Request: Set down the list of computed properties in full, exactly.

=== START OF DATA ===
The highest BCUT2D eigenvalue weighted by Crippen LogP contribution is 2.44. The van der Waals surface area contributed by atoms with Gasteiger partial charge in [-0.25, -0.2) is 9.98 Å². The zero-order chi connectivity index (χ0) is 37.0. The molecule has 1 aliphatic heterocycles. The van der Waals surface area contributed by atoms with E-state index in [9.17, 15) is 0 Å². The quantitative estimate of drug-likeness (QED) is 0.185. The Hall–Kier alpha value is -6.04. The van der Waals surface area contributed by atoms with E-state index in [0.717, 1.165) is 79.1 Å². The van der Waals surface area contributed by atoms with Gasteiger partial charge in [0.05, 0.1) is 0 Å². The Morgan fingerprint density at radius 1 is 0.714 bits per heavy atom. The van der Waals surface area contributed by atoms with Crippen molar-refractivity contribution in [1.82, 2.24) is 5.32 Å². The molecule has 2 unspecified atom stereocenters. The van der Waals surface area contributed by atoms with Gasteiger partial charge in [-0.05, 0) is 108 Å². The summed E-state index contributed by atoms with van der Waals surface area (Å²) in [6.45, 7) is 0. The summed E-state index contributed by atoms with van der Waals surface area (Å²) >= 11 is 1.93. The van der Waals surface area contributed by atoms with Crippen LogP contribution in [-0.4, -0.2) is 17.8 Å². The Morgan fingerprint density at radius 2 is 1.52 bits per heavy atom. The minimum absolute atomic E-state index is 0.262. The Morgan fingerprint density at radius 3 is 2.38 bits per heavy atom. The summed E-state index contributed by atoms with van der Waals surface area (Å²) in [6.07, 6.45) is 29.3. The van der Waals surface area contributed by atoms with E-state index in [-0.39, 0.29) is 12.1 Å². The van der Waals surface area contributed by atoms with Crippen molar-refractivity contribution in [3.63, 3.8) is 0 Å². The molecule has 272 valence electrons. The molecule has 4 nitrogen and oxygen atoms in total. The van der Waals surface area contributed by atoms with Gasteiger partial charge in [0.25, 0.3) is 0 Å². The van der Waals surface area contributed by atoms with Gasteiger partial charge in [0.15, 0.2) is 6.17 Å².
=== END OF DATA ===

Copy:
The highest BCUT2D eigenvalue weighted by Crippen LogP contribution is 2.44. The van der Waals surface area contributed by atoms with Gasteiger partial charge in [-0.25, -0.2) is 9.98 Å². The zero-order chi connectivity index (χ0) is 37.0. The molecule has 1 aliphatic heterocycles. The van der Waals surface area contributed by atoms with E-state index in [9.17, 15) is 0 Å². The quantitative estimate of drug-likeness (QED) is 0.185. The Hall–Kier alpha value is -6.04. The van der Waals surface area contributed by atoms with E-state index in [0.717, 1.165) is 79.1 Å². The van der Waals surface area contributed by atoms with Gasteiger partial charge in [0.05, 0.1) is 0 Å². The Morgan fingerprint density at radius 1 is 0.714 bits per heavy atom. The van der Waals surface area contributed by atoms with Crippen molar-refractivity contribution in [1.82, 2.24) is 5.32 Å². The molecule has 2 unspecified atom stereocenters. The van der Waals surface area contributed by atoms with Gasteiger partial charge in [-0.05, 0) is 108 Å². The summed E-state index contributed by atoms with van der Waals surface area (Å²) in [6.45, 7) is 0. The summed E-state index contributed by atoms with van der Waals surface area (Å²) >= 11 is 1.93. The van der Waals surface area contributed by atoms with Crippen LogP contribution in [-0.4, -0.2) is 17.8 Å². The Morgan fingerprint density at radius 2 is 1.52 bits per heavy atom. The minimum absolute atomic E-state index is 0.262. The Morgan fingerprint density at radius 3 is 2.38 bits per heavy atom. The summed E-state index contributed by atoms with van der Waals surface area (Å²) in [6.07, 6.45) is 29.3. The van der Waals surface area contributed by atoms with E-state index in [-0.39, 0.29) is 12.1 Å². The van der Waals surface area contributed by atoms with Crippen molar-refractivity contribution in [3.63, 3.8) is 0 Å². The molecule has 272 valence electrons. The molecule has 4 nitrogen and oxygen atoms in total. The van der Waals surface area contributed by atoms with Gasteiger partial charge in [0.25, 0.3) is 0 Å². The van der Waals surface area contributed by atoms with Gasteiger partial charge in [0.15, 0.2) is 6.17 Å².